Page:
Now,one can look at these two ideas, borders uniting and Einstein’s freedom, and consider them distinct notions, wholly separate statements that could only be made to relate through an excess of interpretive bias. Summer itself opens with this idea, the dreadful power of those who say So?, who disavow arguments, statistics and even history with a sheer preference for indifference. But if one is willing to engage, to follow Florence and Einstein’s ideal, to see the space between not as separation but as union, then one may finally start to fully grasp the scope of Smith’s Seasonal Quartet. It does not hold forth on such a richness of topics to obfuscate or patronize, but rather to offer the reader the cognitive space with which to break those boundaries.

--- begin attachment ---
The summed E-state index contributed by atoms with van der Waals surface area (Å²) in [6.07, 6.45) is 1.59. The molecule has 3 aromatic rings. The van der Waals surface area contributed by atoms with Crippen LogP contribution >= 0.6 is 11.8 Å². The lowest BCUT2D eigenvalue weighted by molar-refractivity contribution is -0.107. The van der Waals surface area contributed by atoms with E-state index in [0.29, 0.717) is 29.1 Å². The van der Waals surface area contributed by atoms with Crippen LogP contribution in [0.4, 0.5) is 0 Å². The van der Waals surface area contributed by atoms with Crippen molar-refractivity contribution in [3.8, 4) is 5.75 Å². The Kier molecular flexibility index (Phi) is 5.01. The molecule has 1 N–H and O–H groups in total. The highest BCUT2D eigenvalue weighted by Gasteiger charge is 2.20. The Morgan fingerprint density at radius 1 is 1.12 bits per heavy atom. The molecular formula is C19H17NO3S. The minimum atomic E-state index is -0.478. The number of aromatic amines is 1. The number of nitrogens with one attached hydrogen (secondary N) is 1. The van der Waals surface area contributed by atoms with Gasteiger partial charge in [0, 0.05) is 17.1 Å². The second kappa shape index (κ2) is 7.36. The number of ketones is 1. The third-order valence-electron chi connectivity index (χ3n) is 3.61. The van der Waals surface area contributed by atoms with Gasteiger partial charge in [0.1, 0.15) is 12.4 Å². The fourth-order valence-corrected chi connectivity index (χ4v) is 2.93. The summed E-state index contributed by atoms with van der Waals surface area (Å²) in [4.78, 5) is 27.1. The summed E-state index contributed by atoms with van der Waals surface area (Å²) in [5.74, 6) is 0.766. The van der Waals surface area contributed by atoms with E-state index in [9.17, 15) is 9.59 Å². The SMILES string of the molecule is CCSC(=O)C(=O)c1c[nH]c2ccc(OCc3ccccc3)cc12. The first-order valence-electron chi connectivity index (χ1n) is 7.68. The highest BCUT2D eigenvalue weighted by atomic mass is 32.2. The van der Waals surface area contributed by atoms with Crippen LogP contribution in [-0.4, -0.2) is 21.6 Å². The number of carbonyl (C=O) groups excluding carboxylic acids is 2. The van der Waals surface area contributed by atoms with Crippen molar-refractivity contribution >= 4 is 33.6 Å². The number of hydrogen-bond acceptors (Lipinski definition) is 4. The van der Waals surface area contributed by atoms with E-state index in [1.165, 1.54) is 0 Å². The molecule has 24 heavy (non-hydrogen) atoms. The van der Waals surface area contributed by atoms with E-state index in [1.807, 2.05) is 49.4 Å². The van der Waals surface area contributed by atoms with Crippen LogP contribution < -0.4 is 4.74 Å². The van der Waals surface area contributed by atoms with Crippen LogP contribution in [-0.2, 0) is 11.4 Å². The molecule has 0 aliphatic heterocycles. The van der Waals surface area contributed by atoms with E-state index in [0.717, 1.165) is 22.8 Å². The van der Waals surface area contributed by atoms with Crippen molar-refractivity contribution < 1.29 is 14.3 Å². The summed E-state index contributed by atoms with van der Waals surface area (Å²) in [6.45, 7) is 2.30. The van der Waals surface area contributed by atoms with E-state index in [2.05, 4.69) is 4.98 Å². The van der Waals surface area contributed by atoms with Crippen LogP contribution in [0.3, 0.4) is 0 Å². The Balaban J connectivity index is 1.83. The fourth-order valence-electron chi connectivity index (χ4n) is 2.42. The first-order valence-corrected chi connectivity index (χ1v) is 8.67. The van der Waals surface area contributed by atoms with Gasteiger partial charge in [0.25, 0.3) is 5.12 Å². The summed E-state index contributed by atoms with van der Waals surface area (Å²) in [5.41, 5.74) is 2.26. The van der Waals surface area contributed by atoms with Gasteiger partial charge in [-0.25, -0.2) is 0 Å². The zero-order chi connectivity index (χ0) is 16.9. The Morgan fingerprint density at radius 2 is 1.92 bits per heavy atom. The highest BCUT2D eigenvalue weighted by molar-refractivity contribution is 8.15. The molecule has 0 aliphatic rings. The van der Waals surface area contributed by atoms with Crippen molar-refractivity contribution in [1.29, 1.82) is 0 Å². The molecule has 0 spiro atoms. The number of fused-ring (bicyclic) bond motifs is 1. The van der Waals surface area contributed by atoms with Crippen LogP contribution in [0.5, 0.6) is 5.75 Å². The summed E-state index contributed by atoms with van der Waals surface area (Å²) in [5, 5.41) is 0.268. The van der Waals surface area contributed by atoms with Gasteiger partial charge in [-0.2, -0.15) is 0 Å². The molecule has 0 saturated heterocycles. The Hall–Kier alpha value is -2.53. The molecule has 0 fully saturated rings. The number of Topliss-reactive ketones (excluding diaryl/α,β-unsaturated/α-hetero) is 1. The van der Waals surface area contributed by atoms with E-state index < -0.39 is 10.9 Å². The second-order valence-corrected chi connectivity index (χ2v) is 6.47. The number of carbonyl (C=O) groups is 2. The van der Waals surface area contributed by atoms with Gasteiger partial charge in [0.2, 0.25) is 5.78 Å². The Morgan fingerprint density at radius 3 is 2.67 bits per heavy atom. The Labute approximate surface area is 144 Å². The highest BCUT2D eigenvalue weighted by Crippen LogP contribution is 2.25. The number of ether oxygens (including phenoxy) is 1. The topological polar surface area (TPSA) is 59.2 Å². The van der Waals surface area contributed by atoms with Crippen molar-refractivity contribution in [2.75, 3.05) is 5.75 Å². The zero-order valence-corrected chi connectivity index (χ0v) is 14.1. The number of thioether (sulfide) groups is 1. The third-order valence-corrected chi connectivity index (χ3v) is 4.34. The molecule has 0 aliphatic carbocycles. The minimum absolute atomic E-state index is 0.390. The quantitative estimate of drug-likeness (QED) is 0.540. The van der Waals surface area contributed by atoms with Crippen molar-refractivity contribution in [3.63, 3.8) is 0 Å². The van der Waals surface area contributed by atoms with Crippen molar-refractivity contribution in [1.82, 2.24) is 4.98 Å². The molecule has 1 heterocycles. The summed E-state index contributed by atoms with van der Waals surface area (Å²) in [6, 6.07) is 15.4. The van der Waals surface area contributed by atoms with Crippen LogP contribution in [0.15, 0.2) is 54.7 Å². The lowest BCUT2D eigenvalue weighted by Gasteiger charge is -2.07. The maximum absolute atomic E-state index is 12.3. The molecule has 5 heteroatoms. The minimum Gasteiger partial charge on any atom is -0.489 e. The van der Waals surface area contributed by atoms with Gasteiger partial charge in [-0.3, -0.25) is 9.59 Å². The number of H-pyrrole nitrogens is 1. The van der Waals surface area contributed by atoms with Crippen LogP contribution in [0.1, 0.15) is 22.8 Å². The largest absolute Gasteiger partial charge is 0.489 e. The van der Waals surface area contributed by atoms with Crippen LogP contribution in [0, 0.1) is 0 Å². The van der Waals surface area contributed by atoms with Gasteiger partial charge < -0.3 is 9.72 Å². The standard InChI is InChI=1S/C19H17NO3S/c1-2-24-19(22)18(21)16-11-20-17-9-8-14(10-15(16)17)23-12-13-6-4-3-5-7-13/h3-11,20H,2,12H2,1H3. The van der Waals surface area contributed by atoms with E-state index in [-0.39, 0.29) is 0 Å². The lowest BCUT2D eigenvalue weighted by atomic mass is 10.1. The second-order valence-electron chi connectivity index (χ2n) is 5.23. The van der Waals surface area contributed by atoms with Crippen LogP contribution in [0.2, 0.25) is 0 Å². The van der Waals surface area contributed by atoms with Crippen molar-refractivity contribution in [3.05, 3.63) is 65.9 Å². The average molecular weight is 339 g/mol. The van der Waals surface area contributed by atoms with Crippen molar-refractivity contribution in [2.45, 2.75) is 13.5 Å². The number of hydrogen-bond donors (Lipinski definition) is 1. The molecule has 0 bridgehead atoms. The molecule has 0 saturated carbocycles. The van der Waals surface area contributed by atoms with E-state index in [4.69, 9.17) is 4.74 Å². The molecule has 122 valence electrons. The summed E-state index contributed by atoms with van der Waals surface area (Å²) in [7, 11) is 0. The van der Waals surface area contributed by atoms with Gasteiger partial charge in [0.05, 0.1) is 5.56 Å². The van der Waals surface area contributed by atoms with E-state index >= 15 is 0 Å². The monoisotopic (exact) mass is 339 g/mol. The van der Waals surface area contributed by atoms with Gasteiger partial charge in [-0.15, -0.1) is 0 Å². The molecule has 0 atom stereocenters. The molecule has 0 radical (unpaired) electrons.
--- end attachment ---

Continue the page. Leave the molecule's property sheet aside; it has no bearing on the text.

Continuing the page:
At the core of the Quartet’s success is how Smith not only leaves enough such readerly spaces but also draws sufficient connections so that one is encouraged to sketch out patterns of their own design. In practice, this works a bit like Smith’s puns: the reader is so bombarded by her playful ways their brain is trained to look for connections everywhere. So when Winter brings up that Sophia’s name means wisdom, and then that her sister Iris called her Philo not in the reference to philosophy but to the airy quality of filo pastries, you cannot help but notice the further echo when in the middle of an argument Iris calls Sophia a sophist.There are layers upon layers of meaning there, softly buttered in humour. All puns very much intended.